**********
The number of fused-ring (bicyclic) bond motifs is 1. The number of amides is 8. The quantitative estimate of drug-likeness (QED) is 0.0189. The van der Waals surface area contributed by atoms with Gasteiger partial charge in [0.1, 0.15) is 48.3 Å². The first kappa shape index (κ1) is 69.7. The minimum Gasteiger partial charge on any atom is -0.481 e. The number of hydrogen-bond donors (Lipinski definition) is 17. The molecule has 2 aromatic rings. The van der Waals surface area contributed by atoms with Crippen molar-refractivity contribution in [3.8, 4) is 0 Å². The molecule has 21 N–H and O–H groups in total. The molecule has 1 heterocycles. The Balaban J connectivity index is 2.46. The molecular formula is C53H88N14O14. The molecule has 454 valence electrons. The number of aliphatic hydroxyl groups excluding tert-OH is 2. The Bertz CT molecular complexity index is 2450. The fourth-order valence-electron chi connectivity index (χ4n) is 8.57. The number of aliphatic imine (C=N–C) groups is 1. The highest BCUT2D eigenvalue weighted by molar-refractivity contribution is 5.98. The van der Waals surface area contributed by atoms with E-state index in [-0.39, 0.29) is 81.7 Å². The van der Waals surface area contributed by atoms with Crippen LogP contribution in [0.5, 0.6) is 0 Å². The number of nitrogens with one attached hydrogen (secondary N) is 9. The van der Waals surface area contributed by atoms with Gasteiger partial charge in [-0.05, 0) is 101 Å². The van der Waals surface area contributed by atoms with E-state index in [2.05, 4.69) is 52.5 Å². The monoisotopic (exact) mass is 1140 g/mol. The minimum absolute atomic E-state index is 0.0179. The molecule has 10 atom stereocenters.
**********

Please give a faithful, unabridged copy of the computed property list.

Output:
The number of fused-ring (bicyclic) bond motifs is 1. The number of amides is 8. The quantitative estimate of drug-likeness (QED) is 0.0189. The van der Waals surface area contributed by atoms with Gasteiger partial charge in [0.1, 0.15) is 48.3 Å². The first kappa shape index (κ1) is 69.7. The minimum Gasteiger partial charge on any atom is -0.481 e. The number of hydrogen-bond donors (Lipinski definition) is 17. The molecule has 2 aromatic rings. The van der Waals surface area contributed by atoms with Crippen molar-refractivity contribution in [3.8, 4) is 0 Å². The molecule has 21 N–H and O–H groups in total. The molecule has 1 heterocycles. The Balaban J connectivity index is 2.46. The molecular formula is C53H88N14O14. The molecule has 454 valence electrons. The number of aliphatic hydroxyl groups excluding tert-OH is 2. The Bertz CT molecular complexity index is 2450. The fourth-order valence-electron chi connectivity index (χ4n) is 8.57. The number of aliphatic imine (C=N–C) groups is 1. The highest BCUT2D eigenvalue weighted by molar-refractivity contribution is 5.98. The van der Waals surface area contributed by atoms with E-state index in [-0.39, 0.29) is 81.7 Å². The van der Waals surface area contributed by atoms with Crippen LogP contribution in [0.5, 0.6) is 0 Å². The number of nitrogens with one attached hydrogen (secondary N) is 9. The van der Waals surface area contributed by atoms with Gasteiger partial charge in [-0.05, 0) is 101 Å². The van der Waals surface area contributed by atoms with E-state index in [2.05, 4.69) is 52.5 Å². The monoisotopic (exact) mass is 1140 g/mol. The minimum absolute atomic E-state index is 0.0179. The molecule has 10 atom stereocenters.